Tissue scattering has a significant effect on the image resolution and light collection efficiency in confocal microscopy.
The dual-axes (DA) confocal architecture has many advantages including high axial resolution with low numerical
aperture lenses and long working distance for use in vivo as a microendoscope. In addition, less scattered light along the
illumination path may be collected and introduced as noise. In this paper, we use Monte Carlo tissue scattering
simulations to compare the dual-axes and conventional single-axis (SA) configurations. Simulation results show that the
axial response for the dual axes configuration varies with pinhole size and optical thickness of scattering media in a way
that differs from the single axis architecture. The DA configuration is able to filter out efficiently multiply-scattered
photons and out-of-focus light, thus allowing imaging with greater tissue penetration depths to provide vertical crosssectional
images, which has significant implications for in vivo imaging.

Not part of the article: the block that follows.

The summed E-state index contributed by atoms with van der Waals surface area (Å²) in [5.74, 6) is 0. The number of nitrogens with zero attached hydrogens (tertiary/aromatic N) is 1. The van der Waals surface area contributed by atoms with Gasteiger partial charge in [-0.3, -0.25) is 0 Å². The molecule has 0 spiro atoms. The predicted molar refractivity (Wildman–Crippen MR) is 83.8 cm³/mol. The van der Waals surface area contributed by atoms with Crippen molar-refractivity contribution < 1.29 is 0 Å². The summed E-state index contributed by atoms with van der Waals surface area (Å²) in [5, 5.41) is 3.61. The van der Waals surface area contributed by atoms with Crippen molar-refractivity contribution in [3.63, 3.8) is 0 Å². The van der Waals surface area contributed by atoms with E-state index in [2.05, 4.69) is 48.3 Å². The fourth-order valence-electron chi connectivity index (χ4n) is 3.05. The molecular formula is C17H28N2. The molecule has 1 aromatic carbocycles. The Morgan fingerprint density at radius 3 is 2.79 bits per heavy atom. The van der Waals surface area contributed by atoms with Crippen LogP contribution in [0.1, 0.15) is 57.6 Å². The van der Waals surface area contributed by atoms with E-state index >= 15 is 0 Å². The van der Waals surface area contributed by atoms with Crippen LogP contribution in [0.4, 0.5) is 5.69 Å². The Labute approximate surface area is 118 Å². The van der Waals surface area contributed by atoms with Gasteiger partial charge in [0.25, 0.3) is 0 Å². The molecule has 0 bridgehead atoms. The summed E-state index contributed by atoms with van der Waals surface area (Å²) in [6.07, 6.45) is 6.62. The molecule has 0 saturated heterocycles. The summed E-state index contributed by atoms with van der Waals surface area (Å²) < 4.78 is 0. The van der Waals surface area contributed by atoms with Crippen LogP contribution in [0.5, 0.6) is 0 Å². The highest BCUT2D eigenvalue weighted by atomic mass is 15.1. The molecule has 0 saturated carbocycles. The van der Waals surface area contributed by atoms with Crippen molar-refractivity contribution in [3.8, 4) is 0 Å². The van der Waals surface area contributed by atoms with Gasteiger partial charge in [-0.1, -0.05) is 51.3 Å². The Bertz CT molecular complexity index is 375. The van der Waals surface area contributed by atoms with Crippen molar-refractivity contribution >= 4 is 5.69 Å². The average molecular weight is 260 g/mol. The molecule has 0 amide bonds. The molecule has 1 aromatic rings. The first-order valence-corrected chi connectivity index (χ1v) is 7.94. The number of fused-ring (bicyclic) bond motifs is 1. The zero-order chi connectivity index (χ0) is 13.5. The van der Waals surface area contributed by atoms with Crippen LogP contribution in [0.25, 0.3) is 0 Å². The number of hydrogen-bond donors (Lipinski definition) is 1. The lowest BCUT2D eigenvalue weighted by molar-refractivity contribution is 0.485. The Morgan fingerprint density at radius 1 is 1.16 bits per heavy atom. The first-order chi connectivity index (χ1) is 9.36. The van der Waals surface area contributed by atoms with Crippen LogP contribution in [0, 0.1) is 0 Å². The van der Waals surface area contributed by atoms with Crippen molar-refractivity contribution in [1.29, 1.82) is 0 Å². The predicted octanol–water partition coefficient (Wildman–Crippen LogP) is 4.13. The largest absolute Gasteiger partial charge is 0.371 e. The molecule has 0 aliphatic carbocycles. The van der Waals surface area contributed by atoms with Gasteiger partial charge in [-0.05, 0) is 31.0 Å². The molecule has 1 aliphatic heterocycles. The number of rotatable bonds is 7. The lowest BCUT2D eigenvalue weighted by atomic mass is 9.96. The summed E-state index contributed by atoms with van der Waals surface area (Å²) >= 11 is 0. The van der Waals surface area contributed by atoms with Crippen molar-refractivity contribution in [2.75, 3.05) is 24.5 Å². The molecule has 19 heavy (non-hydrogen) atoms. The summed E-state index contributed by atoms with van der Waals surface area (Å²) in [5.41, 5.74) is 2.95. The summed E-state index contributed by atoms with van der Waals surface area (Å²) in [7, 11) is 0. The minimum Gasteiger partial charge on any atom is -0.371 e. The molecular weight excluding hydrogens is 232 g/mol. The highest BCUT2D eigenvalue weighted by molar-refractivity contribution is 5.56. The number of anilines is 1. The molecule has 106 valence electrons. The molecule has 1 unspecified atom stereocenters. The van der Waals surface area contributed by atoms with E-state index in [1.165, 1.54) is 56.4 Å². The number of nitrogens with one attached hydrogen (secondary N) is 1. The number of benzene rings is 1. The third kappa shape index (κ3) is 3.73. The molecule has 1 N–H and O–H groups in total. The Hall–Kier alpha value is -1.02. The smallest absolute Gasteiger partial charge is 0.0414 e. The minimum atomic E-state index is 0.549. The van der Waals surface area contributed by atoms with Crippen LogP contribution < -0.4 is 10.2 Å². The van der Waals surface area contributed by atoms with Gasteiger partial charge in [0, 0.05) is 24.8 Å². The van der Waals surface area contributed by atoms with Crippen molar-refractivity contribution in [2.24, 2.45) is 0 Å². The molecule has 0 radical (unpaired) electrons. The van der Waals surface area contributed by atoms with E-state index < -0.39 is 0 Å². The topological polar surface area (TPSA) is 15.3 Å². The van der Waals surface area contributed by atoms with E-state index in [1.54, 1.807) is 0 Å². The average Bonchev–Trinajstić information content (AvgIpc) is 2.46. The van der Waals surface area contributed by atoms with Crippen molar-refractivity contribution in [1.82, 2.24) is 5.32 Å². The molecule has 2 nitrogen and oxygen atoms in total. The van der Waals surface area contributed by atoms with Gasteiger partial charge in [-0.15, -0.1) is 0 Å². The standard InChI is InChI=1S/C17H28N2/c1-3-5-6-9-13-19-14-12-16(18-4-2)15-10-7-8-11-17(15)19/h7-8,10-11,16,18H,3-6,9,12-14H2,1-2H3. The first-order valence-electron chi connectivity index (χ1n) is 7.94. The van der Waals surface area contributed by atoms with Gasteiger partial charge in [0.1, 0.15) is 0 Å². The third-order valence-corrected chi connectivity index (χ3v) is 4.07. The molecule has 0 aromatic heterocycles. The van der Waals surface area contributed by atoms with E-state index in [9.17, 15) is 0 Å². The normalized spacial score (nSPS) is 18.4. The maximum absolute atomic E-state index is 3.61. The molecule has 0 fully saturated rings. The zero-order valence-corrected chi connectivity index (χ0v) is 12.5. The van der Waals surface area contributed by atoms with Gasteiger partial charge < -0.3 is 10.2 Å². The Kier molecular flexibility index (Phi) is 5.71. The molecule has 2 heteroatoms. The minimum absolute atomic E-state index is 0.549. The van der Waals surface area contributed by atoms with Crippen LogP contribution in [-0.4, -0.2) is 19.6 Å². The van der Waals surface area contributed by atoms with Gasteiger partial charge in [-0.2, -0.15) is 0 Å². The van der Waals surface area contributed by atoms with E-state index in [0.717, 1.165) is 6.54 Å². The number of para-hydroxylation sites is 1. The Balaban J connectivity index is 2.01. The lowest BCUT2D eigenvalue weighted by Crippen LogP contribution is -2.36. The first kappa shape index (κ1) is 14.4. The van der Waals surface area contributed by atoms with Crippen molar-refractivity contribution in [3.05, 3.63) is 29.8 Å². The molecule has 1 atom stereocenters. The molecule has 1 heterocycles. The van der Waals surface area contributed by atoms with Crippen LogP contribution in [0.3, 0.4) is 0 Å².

Here we describe a simple optical design for a MEMS-based dual-axes fiber optic confocal scanning microscope that has
been miniaturized for handheld imaging of tissues, and which is capable of being further scaled to smaller dimensions
for endoscope compatibility while preserving its field-of-view (FOV), working distance, and resolution. Based on the
principle of parallel beams that are focused by a single parabolic mirror to a common point, the design allows the use of
replicated optical components mounted and aligned within a rugged cylindrical housing that is designed for use as a
handheld tissue microscope. A MEMS scanner is used for high speed scanning in the X-Y plane below the tissue
surface. An additional design feature is a mechanism for controlling a variable working distance, thus producing a scan
in the Z direction and allowing capture of 3-D volumetric images of tissue. The design parameters that affect the
resolution, FOV, and working distance are analyzed using ASAPTM optical modeling software and verified by
experimental results. Other features of this design include use of a solid immersion lens (SIL), which enhances both
resolution and FOV, and also provides index matching between the optics and the tissue.